CPE OS Name: cpe:/o:centos:centos:7
            Kernel: Linux 3.10.0-327.el7.x86_64
      Architecture: x86-64
  • Set time zone
[[email protected] ~]# timedatectl list-timezones 
[[email protected] ~]# timedatectl set-timezone Africa/Nairobi

Check the time zone:

[[email protected] ~]# timedatectl 
      Local time: Mon 2016-03-28 15:27:41 EAT
  Universal time: Mon 2016-03-28 12:27:41 UTC
        RTC time: Mon 2016-03-28 12:27:41
       Time zone: Africa/Nairobi (EAT, +0300)
     NTP enabled: yes
NTP synchronized: yes
 RTC in local TZ: no
  • Configure IP address information:

Now, configure the IP address for our server. First check the name of the interface to be configured:

[[email protected] ~]# ip addr
1: lo: <LOOPBACK,UP,LOWER_UP> mtu 65536 qdisc noqueue state UNKNOWN 
    link/loopback 00:00:00:00:00:00 brd 00:00:00:00:00:00
    inet 127.0.0.1/8 scope host lo
       valid_lft forever preferred_lft forever
    inet6 ::1/128 scope host 
       valid_lft forever preferred_lft forever
2: eth0: <BROADCAST,MULTICAST,UP,LOWER_UP> mtu 1500 qdisc pfifo_fast state UP qlen 1000
    link/ether 52:54:00:c7:82:36 brd ff:ff:ff:ff:ff:ff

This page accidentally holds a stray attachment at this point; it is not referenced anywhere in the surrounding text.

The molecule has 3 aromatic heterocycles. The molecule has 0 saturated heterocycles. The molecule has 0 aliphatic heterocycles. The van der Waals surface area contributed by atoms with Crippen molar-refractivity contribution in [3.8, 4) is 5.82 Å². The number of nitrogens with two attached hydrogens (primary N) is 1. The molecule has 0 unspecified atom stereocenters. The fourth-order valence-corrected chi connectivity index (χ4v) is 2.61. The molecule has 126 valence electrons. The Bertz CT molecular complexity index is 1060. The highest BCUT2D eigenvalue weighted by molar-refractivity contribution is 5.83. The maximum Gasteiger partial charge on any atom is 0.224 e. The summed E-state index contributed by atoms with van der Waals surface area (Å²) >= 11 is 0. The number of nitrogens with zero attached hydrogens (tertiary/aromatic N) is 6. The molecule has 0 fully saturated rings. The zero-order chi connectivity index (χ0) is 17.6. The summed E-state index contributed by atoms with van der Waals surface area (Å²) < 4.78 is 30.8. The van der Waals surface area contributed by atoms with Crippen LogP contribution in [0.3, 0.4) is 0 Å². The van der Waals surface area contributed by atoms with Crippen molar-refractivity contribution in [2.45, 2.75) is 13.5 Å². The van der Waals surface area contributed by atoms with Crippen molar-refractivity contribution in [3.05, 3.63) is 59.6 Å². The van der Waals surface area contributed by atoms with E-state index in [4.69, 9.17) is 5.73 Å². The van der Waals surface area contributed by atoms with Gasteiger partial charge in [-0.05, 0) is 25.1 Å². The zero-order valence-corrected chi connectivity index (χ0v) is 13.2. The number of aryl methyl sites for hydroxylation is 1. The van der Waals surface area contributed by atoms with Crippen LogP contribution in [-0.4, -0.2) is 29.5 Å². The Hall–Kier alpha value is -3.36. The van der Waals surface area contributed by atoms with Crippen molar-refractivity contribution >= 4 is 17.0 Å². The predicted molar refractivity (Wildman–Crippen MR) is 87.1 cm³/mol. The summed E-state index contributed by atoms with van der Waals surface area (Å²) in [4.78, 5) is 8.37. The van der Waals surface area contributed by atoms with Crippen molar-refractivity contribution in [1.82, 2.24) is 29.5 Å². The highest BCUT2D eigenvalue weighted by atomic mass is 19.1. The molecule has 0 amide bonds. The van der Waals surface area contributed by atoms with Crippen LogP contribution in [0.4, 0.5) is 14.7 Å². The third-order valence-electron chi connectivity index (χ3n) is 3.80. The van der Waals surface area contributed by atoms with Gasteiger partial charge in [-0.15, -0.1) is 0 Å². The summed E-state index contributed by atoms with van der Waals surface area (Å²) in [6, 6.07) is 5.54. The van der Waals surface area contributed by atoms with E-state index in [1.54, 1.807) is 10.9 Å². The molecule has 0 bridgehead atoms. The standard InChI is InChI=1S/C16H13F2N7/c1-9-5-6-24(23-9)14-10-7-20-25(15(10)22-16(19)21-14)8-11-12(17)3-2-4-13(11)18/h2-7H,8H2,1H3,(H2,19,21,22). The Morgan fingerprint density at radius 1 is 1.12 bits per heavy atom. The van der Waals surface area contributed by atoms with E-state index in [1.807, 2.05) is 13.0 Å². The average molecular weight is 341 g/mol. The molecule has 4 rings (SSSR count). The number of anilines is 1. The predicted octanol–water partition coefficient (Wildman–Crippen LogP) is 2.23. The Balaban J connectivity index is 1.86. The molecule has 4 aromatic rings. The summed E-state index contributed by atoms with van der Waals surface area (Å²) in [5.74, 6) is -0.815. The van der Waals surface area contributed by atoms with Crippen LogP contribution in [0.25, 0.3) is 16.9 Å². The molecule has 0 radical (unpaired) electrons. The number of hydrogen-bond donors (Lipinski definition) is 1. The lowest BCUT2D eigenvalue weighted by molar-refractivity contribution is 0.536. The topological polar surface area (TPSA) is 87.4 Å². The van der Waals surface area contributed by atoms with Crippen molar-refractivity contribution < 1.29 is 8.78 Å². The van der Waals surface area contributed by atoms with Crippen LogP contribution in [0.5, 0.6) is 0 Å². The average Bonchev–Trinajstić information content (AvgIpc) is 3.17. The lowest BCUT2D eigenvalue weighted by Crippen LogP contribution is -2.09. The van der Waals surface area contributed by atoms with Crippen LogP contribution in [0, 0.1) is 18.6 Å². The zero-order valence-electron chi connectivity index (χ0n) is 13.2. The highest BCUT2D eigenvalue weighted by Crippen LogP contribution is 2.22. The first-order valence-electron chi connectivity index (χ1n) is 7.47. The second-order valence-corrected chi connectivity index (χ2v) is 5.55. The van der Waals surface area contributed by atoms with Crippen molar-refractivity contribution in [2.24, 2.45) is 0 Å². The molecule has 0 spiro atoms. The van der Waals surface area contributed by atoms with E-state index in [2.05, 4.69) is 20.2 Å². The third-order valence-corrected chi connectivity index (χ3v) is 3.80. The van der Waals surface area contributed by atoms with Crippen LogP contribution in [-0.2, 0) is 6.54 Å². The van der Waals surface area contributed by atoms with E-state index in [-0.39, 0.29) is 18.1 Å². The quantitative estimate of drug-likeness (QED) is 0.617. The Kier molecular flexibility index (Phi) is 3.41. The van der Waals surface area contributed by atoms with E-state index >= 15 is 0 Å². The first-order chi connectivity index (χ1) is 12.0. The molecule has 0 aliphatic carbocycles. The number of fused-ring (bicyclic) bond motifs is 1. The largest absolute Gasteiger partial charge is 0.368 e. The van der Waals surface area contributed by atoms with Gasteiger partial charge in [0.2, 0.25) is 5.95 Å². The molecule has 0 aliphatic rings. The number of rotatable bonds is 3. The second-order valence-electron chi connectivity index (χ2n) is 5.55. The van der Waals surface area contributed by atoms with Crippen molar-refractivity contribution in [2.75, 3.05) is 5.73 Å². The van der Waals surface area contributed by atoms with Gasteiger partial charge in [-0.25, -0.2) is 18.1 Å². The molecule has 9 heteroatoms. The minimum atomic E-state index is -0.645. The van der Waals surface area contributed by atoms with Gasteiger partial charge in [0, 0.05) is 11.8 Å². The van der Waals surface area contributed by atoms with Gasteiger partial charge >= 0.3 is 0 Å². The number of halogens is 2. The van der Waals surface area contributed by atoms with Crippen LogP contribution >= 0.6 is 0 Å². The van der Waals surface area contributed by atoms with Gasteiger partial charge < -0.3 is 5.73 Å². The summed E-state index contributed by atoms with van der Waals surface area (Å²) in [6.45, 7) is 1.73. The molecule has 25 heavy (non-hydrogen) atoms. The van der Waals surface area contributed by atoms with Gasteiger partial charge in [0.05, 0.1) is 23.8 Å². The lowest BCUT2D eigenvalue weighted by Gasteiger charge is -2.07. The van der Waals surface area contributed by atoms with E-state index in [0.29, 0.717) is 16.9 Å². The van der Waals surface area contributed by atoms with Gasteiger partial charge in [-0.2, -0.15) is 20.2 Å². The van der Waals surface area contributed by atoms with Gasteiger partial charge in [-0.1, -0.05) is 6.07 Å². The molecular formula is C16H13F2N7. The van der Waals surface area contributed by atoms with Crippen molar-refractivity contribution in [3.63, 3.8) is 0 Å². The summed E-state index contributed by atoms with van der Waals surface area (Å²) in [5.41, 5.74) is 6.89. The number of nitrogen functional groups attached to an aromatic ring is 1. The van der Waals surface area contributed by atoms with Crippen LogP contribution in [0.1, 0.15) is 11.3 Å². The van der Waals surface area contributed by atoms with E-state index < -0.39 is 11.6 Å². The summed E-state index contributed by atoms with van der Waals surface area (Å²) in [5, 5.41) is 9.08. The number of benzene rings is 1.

inet 192.168.122.230/24 brd 192.168.122.255 scope global dynamic eth0
       valid_lft 3266sec preferred_lft 3266sec
    inet6 fe80::5054:ff:fec7:8236/64 scope link 
       valid_lft forever preferred_lft forever
3: eth1: <BROADCAST,MULTICAST,UP,LOWER_UP> mtu 1500 qdisc pfifo_fast state UP qlen 1000
    link/ether 52:54:00:84:e2:6c brd ff:ff:ff:ff:ff:ff
    inet 192.168.1.60/24 brd 192.168.1.255 scope global eth1
       valid_lft forever preferred_lft forever
    inet6 fe80::5054:ff:fe84:e26c/64 scope link 
       valid_lft forever preferred_lft forever

Then set ip related information:

[[email protected] ~]# vim /etc/sysconfig/network-scripts/ifcfg-eth1
## My configurations
TYPE=Ethernet
BOOTPROTO=none
DEFROUTE=yes
PEERDNS=yes
PEERROUTES=yes
IPV4_FAILURE_FATAL=no
NAME=eth1
UUID=cfb13441-b545-46e6-b7c8-0275872c8f2b
DEVICE=eth1
ONBOOT=yes
IPADDR=192.168.1.60
GATEWAY=192.168.1.1
NETMASK=255.255.255.0
NM_CONTROLLED=no

If you copied the configuration and want to change the uuid, please use the uuidgen tool to generate a new uuid:

 [[email protected] ~]# uuidgen eth1
e956aa35-91b2-4425-95cf-8f088e89c8c6

Change the settings according to your requirements and restart the network:

[[email protected] ~]# systemctl disable NetworkManager
[[email protected] ~]# systemctl stop NetworkManager 
[[email protected] ~]# systemctl restart network.service 

Installation prerequisites:

  1. Add repo

Epel repurchase: